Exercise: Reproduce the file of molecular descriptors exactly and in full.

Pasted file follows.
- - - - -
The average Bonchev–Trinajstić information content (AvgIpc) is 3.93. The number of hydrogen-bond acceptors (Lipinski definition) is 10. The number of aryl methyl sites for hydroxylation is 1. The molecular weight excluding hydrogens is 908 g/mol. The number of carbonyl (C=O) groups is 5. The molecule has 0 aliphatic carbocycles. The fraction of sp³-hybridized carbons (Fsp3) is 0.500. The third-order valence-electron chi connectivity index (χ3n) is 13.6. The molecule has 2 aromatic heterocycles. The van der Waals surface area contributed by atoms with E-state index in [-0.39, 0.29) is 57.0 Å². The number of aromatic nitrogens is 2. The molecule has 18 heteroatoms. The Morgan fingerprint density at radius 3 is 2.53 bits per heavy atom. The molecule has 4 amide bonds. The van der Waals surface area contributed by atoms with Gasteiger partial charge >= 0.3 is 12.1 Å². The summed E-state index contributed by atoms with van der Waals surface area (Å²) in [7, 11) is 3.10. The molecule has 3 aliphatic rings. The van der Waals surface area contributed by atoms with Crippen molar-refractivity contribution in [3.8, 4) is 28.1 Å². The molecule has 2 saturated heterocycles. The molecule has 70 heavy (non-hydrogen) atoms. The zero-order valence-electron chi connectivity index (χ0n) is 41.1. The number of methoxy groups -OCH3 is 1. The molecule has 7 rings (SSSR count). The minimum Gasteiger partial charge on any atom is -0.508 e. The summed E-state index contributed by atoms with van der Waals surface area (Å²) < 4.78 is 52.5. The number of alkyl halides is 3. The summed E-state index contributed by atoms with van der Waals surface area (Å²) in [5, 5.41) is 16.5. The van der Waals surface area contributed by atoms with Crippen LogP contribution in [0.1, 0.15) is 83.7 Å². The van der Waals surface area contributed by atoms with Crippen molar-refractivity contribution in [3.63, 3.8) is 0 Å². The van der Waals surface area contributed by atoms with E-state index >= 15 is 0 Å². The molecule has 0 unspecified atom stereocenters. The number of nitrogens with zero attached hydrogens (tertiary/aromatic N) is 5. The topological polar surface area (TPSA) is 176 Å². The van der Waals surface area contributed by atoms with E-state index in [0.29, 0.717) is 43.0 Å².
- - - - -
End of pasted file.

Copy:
The average Bonchev–Trinajstić information content (AvgIpc) is 3.93. The number of hydrogen-bond acceptors (Lipinski definition) is 10. The number of aryl methyl sites for hydroxylation is 1. The molecular weight excluding hydrogens is 908 g/mol. The number of carbonyl (C=O) groups is 5. The molecule has 0 aliphatic carbocycles. The fraction of sp³-hybridized carbons (Fsp3) is 0.500. The third-order valence-electron chi connectivity index (χ3n) is 13.6. The molecule has 2 aromatic heterocycles. The van der Waals surface area contributed by atoms with E-state index in [-0.39, 0.29) is 57.0 Å². The number of aromatic nitrogens is 2. The molecule has 18 heteroatoms. The Morgan fingerprint density at radius 3 is 2.53 bits per heavy atom. The molecule has 4 amide bonds. The van der Waals surface area contributed by atoms with Gasteiger partial charge >= 0.3 is 12.1 Å². The summed E-state index contributed by atoms with van der Waals surface area (Å²) in [7, 11) is 3.10. The molecule has 3 aliphatic rings. The van der Waals surface area contributed by atoms with Crippen molar-refractivity contribution in [3.8, 4) is 28.1 Å². The molecule has 2 saturated heterocycles. The molecule has 70 heavy (non-hydrogen) atoms. The zero-order valence-electron chi connectivity index (χ0n) is 41.1. The number of methoxy groups -OCH3 is 1. The molecule has 7 rings (SSSR count). The minimum Gasteiger partial charge on any atom is -0.508 e. The summed E-state index contributed by atoms with van der Waals surface area (Å²) < 4.78 is 52.5. The number of alkyl halides is 3. The summed E-state index contributed by atoms with van der Waals surface area (Å²) in [5, 5.41) is 16.5. The van der Waals surface area contributed by atoms with Crippen LogP contribution in [0.1, 0.15) is 83.7 Å². The van der Waals surface area contributed by atoms with Crippen molar-refractivity contribution in [3.63, 3.8) is 0 Å². The van der Waals surface area contributed by atoms with E-state index >= 15 is 0 Å². The molecule has 0 unspecified atom stereocenters. The number of nitrogens with zero attached hydrogens (tertiary/aromatic N) is 5. The topological polar surface area (TPSA) is 176 Å². The van der Waals surface area contributed by atoms with E-state index in [0.29, 0.717) is 43.0 Å².